John Plotz

B-Sides Series Editor

 

Lydia Millet, Oh Pure and Radiant Heart

 

Fictionalizing the enormities of World War II is a mainstay of modern American publishing. How readers admire the inventions that exceed—or at least complement—the bare facts when it comes to conveying the mind-shattering truth of the Holocaust. There are, though, virtually no American novels about our own acts of WWII genocide: Hiroshima (debatable) and three days later Nagsaki (incontrovertible).

One strangely overlooked exception is Lydia Millet’s 2005 Oh Pure and Radiant Heart. It attacks the problem in the same science-fictional way as Kurt Vonnegut’s Slaughterhouse-Five, one of its few antecedents in the “American novels about Allied atrocities” department. It opens by imagining the germinal A-bomb moment (the Los Alamos test) as trigger for a time-travel event, which blows three of that bomb’s original conceivers/inventors—J. Robert Oppenheimer, Enrico Fermi, and Leo Szilard—forward into 21st century America. (Fascinatingly, back in 1947 Szilard himself wrote a science-fiction story about the legacy of his role as atomic inventor: “My Trial as a War Criminal”).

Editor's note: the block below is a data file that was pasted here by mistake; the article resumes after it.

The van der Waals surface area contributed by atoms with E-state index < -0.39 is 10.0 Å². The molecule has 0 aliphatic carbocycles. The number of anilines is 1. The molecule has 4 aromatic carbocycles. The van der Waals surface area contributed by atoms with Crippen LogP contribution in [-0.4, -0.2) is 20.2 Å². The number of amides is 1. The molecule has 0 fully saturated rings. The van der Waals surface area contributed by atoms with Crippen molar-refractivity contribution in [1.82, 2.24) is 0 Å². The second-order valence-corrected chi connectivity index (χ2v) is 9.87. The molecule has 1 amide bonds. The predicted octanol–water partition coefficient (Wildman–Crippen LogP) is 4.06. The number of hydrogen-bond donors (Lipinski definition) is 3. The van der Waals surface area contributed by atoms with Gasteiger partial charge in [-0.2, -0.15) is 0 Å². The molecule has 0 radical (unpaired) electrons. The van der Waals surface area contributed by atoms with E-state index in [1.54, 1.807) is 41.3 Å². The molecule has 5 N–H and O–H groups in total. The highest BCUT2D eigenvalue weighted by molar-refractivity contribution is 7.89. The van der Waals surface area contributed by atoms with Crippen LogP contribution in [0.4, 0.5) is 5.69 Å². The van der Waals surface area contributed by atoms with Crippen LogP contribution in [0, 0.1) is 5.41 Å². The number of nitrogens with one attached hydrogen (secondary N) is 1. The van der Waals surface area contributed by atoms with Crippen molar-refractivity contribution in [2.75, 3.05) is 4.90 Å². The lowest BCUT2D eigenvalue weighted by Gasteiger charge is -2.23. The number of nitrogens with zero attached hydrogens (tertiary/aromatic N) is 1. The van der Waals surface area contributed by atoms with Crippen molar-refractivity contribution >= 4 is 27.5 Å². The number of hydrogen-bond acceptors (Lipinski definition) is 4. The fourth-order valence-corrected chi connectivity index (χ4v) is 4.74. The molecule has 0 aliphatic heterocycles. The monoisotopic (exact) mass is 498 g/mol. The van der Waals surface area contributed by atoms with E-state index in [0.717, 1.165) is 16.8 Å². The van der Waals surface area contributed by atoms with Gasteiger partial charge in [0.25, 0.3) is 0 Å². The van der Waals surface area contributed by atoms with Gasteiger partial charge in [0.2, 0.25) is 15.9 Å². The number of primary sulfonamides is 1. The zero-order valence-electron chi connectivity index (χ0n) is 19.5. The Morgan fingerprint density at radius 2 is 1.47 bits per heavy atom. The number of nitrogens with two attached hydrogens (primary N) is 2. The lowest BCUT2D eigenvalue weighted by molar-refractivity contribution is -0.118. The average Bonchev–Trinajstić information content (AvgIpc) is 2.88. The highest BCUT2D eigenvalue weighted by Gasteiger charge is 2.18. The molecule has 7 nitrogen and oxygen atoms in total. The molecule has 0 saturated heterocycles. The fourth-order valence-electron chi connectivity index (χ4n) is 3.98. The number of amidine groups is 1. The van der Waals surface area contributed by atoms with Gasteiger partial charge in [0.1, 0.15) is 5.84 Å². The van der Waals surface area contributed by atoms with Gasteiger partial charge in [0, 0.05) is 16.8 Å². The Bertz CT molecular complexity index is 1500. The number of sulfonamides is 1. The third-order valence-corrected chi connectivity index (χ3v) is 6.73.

The book is very loosely plotted, and some absurd chaos ensues. But Millet is brilliant at depicting various ways such scientists might react when honestly confronting the long-term consequences of their inventions. (In The Food of the Gods, H. G. Wells has a wonderfully applicable line: “One does not know which is the most amazing, the greatness or the littleness of these scientific and philosophical men.”)

First, Millet lets you see how well they meant: “They worked because they wanted to see; they worked because they worshipped the structure deep within the universe, what was sweetly unknown and could only with great perseverance be drawn into the light. As others might feel tenderness for a child or a home, so they cherished and nurtured their science. It was love that led them to the bomb.” And then she shows you that their postbomb ethics, shaped by regret. In his posthumous existence as nuclear-disarmament campaigner, she imagines her time-travelling Oppenheimer “do[ing] his best to undo himself.” Can he cancel out the boom with a balm?